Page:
Breaking Away From Your Wallflower Status
wall·flow·er n. A person who has no one to dance with or who feels shy, awkward or excluded at a party.
I am that person. The forever wallflower: introverted and being overwhelmed by anxiety when I’m in a room filled with both familiar and unfamiliar faces.
I’m becoming more OK with being categorized in this way because it fits my personality type. However, the more I embraced my introverted personality, the more I realized how much I allowed myself to miss.
Letting my worries consume me and staying in my comfort zone did more harm than good to my social life. And I’m not talking about working to be popular or doing something that made me uncomfortable.
I’m talking about being anxious over things like going to the cafeteria by myself for fear of feeling like others would judge me. I have yet to go to a show in our planetarium because I know I would go alone and that would make me look like I’m friendless.
I know that these are normal thoughts and feelings for most people my age. Here’s the problem with this: I am the one missing out.
It makes me sick thinking of how many relational/conversational opportunities I passed up my senior year of high school because I spent my lunch period in the library every single day. I spent most of high school (as well as my first year of college) wishing I was invisible to my professors and, even more so, my peers.
So what should we wallflowers do to experience life to the fullest while still embracing our introverted personalities? I’ve got some ideas.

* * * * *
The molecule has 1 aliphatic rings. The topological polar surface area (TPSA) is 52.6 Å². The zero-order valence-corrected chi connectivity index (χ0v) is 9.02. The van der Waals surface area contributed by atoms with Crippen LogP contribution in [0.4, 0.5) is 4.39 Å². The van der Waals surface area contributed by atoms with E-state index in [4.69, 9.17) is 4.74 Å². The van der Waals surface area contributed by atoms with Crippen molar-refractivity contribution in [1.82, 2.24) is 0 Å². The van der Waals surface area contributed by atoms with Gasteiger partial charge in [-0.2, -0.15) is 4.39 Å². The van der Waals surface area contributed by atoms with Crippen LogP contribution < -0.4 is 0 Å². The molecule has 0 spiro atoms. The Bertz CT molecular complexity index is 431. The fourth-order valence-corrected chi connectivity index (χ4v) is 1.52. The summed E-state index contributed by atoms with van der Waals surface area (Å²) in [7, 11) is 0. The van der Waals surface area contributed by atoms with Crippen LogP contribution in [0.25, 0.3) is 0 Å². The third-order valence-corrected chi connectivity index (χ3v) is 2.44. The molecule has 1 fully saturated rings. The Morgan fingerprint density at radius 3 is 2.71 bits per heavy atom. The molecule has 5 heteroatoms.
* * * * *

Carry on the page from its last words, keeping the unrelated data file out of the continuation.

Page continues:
Spend Some Time With People Too
Having alone time is my favorite thing. I have always been the type of person who would rather sit on my couch and be by myself than go out with friends. I have also come to realize that having too much alone time is, in a sense, dangerous for me.
As humans, we were created to have relationships and interactions with other people. If you can tolerate being by yourself for hours and hours at a time, that’s great! But I would recommend making it a point to hang out with people for at least an hour a day every day of the week. Make it work for you. It’s good to be alone, but it’s also healthy to be around other people.
“Just Go (fill in the blank).”
This is something I’m learning to say to myself more and more often. You can complete the statement accordingly.
If you feel like seeing a certain movie and you have no one to see it with, go watch it anyway. If you’re hungry, go eat something in the cafeteria, even if you go alone. If you want to see the football game, go watch it!
There will always be students you know who are there. Don’t let the hypothetical thoughts of other people influence you in a way that prevents you from doing something you truly want to do.
I’ve learned a few things from breaking out of my shell. I have not yet regretted opening myself up to being more social, even though just the thought made me cringe from discomfort at first.
If you put yourself out there confidently and fearlessly, I guarantee that you’ll feel more empowered than you will feel embarrassed or shy. Embrace being a wallflower, but don’t forget to be a bold student, living your life to the fullest potential.